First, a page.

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  • Narco Cultura | Review

    By | November 22, 2013


    Director: Shaul Schwarz

    Just looking at popular culture in the United States, there is no doubt that the glorification of violence continues to increase. Since most of our popular culture is exported to other countries, it should come as no surprise that there has been a ripple effect felt around the world. It seems impossible to surmise who is more responsible for this trend — the suppliers or the demanders — or what effect the violence has on the audience. These were topics that I actually set out to cover in my graduate school thesis, but I quickly determined that it would be impossible to tackle such an unruly beast in just one year. That was almost 20 years ago and — though many have tried — very little headway has been made in this discussion. As the supply and demand both continue to skyrocket out of control, it is pretty difficult to ignore that there has been some effect on the audience, probably making society more accepting of violence and perhaps even making society more violent.

    For now, it seems that all we can do is observe the situation and hope that human beings can figure out a solution before our planet goes to hell in a hand basket. This is where documentaries such as Joshua Oppenheimer’s The Act of Killing and Shaul Schwarz’s Narco Cultura come in. Both films effectively portray real violence and the people behind it. They approach their subject matter in nonjudgmental ways, allowing their subjects to trust them, but also opening their documentaries up to a much wider audience, rather than narrowing their audience down to a single political or social perspective.

    Narco Cultura juxtaposes the effect that the Mexican drug cartel culture has had in Mexico with the overwhelming influence of that culture in the United States. As Schwarz’s explains, the homicide rates in Mexican border cities such as Juarez are skyrocketing due to the ever-increasing presence of drug cartels. All the while, border cities in the United States, such as El Paso, boast some of the lowest homicide rates in the country (though I am quite skeptical about El Paso only reporting five homicides in 2010).

    From there, Schwarz examines the efforts of journalists and detectives in Juarez who monitor the escalating narco violence. Primarily following Richi Soto, a crime-scene investigator, Narco Cultura reveals just how scary it is to be on the wrong side of the drug war. For many reasons, Soto and his associates are fighting a losing battle; no matter how hard they work, very few arrests are ever made. So, it seems like they may be risking their lives purely for accurate record keeping of the thousands of murders. What these professionals have to say is interesting and all, but the most fascinating scenes in Narco Cultura come from interviews and soundbites from random onlookers in Juarez — this footage is what truly hammers home the frightening facts that drug cartels and their related violence have become fully engrained into Mexican culture.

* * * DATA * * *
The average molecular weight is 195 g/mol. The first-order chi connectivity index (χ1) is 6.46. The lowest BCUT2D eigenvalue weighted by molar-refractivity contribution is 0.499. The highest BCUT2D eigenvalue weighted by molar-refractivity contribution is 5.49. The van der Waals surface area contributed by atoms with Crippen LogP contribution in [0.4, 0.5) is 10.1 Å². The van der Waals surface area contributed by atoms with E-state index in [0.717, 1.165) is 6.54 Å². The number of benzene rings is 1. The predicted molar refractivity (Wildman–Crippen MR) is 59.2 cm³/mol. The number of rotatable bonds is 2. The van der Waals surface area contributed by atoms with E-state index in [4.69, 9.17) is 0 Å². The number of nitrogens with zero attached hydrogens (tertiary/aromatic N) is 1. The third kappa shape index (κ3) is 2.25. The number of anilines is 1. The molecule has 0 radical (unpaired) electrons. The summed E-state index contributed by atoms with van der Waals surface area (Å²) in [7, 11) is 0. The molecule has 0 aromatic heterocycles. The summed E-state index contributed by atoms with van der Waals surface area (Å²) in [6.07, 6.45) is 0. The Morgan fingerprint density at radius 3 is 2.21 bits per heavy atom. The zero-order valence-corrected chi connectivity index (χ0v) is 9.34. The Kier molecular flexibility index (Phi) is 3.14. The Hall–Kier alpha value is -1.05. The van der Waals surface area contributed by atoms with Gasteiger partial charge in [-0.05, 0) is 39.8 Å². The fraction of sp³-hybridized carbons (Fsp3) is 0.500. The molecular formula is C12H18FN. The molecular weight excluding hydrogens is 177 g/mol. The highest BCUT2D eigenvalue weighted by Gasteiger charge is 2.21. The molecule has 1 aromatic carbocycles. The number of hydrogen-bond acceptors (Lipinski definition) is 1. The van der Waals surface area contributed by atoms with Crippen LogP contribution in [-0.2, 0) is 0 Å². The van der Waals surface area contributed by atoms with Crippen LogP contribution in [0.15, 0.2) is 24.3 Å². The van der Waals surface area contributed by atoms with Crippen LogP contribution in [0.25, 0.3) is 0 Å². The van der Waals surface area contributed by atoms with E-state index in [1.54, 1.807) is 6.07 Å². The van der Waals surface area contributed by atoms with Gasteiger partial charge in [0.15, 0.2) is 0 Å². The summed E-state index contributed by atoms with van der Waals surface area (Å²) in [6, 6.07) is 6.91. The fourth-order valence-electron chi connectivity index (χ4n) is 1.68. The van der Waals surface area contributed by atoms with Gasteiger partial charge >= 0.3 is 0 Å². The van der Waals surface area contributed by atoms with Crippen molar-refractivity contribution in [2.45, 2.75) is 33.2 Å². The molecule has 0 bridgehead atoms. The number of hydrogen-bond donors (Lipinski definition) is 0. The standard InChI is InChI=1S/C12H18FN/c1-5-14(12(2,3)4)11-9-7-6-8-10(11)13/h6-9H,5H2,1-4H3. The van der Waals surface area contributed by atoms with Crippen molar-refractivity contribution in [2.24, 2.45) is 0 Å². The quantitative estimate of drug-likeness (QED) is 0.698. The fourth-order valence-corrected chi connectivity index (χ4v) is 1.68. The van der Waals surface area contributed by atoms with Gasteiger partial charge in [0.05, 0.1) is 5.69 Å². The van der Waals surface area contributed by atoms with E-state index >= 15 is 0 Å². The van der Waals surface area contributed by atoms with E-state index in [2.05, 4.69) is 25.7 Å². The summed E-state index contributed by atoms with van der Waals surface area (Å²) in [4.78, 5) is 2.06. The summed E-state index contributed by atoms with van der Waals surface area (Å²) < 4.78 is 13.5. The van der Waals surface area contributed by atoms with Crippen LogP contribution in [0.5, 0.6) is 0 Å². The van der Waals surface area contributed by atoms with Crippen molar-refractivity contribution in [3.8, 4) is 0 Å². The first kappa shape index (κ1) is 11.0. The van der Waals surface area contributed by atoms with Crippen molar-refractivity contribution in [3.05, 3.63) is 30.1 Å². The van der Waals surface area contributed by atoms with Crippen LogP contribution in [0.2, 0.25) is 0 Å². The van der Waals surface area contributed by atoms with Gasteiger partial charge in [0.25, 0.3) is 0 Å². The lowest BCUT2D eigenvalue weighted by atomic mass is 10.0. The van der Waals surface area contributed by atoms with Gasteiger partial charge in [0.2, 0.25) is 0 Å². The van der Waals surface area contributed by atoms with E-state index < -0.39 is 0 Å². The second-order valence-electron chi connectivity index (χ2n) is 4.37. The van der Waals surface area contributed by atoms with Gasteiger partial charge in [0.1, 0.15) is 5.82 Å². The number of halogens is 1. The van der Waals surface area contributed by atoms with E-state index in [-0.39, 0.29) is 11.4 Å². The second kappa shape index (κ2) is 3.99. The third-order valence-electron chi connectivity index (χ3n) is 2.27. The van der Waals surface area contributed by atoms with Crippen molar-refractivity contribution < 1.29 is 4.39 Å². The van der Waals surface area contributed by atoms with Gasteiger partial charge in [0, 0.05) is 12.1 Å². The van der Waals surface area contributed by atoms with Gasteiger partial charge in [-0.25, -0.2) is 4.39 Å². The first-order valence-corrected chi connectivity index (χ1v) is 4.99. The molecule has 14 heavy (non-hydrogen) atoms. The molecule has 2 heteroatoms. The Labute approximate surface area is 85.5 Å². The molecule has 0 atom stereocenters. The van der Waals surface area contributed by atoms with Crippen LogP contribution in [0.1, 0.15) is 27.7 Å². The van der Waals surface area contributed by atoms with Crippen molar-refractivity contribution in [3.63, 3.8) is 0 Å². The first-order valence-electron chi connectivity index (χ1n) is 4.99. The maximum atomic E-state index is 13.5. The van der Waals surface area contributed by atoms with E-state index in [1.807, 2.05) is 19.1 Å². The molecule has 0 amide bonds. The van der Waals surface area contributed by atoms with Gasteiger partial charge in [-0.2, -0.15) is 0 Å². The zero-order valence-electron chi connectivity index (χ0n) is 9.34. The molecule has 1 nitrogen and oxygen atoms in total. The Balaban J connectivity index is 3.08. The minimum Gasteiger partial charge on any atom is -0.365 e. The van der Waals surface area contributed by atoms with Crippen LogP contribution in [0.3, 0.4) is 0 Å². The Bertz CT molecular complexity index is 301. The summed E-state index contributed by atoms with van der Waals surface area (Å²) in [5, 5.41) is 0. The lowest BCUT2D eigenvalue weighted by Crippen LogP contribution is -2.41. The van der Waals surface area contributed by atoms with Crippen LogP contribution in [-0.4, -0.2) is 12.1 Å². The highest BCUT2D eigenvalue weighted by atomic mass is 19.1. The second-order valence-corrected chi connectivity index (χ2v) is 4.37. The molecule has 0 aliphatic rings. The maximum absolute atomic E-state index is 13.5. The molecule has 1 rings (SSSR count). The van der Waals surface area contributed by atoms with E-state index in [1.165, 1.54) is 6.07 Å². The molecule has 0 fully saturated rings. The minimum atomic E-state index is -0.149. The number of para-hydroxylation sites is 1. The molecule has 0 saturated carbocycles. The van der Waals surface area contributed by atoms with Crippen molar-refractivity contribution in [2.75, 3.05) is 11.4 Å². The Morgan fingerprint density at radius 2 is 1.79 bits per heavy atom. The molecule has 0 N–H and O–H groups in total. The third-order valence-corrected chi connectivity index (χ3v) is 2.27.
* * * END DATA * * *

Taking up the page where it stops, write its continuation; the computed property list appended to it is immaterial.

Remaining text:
On the U.S. side of the border, Schwarz focuses primarily on Edgar Quintero, the frontman of the Los Angeles-based narco corrodes band, BuKnas. If you ask Quintero, narco corrodes is the essentially the next wave of gangster rap. He writes anthemic drug ballads that are based in the brutal reality of Mexican drug cartels. A lot of the songs are commissioned by the very same narcos that Quintero writes about, taking their self-boasting tales and converting them into hit records. As it turns out, narco corrodes is a boom industry in the U.S., achieving all of its success by idolizing violent criminals and idealizing the ridiculously over-the-top violence of drug cartels. It is all just another example of the U.S. popular culture exploiting another country and making huge profits from it; meanwhile, Mexican radio stations have mostly banned narco corrodes from their airwaves.

    By the time Narco Cultura finished playing I was ready to give up on modern society; just learning about the popularity of narco corrodes is more than enough to make me lose faith. This truly is a fucked up world that we have created for ourselves. If I did not know any better, I would say that we have already gone beyond the point of no return. I can only hope that is not true. 

    Rating: 8/10

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